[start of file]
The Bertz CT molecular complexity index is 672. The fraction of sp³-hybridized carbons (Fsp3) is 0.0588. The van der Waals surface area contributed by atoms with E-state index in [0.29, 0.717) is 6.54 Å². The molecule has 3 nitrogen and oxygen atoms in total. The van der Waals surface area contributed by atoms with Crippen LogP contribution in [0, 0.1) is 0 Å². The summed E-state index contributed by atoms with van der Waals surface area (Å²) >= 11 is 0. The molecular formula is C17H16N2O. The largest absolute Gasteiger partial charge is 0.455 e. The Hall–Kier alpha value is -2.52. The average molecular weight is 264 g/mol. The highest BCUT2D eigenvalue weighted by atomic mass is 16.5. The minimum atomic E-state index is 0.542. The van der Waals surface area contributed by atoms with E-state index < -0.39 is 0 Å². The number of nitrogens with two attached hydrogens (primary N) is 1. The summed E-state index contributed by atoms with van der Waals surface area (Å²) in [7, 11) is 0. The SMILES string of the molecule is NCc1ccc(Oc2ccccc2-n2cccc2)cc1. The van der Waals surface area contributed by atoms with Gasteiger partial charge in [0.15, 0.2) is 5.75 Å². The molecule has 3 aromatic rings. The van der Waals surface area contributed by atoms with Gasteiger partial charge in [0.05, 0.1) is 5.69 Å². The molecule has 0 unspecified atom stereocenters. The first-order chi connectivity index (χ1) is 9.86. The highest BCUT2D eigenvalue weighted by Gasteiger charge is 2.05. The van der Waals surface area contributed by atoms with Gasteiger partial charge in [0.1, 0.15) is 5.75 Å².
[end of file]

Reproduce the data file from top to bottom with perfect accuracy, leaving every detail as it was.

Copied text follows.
The Bertz CT molecular complexity index is 672. The fraction of sp³-hybridized carbons (Fsp3) is 0.0588. The van der Waals surface area contributed by atoms with E-state index in [0.29, 0.717) is 6.54 Å². The molecule has 3 nitrogen and oxygen atoms in total. The van der Waals surface area contributed by atoms with Crippen LogP contribution in [0, 0.1) is 0 Å². The summed E-state index contributed by atoms with van der Waals surface area (Å²) >= 11 is 0. The molecular formula is C17H16N2O. The largest absolute Gasteiger partial charge is 0.455 e. The Hall–Kier alpha value is -2.52. The average molecular weight is 264 g/mol. The highest BCUT2D eigenvalue weighted by atomic mass is 16.5. The minimum atomic E-state index is 0.542. The van der Waals surface area contributed by atoms with E-state index < -0.39 is 0 Å². The number of nitrogens with two attached hydrogens (primary N) is 1. The summed E-state index contributed by atoms with van der Waals surface area (Å²) in [7, 11) is 0. The SMILES string of the molecule is NCc1ccc(Oc2ccccc2-n2cccc2)cc1. The van der Waals surface area contributed by atoms with Gasteiger partial charge in [0.15, 0.2) is 5.75 Å². The molecule has 3 aromatic rings. The van der Waals surface area contributed by atoms with Gasteiger partial charge in [0.05, 0.1) is 5.69 Å². The molecule has 0 unspecified atom stereocenters. The first-order chi connectivity index (χ1) is 9.86. The highest BCUT2D eigenvalue weighted by Gasteiger charge is 2.05. The van der Waals surface area contributed by atoms with Gasteiger partial charge in [0.1, 0.15) is 5.75 Å².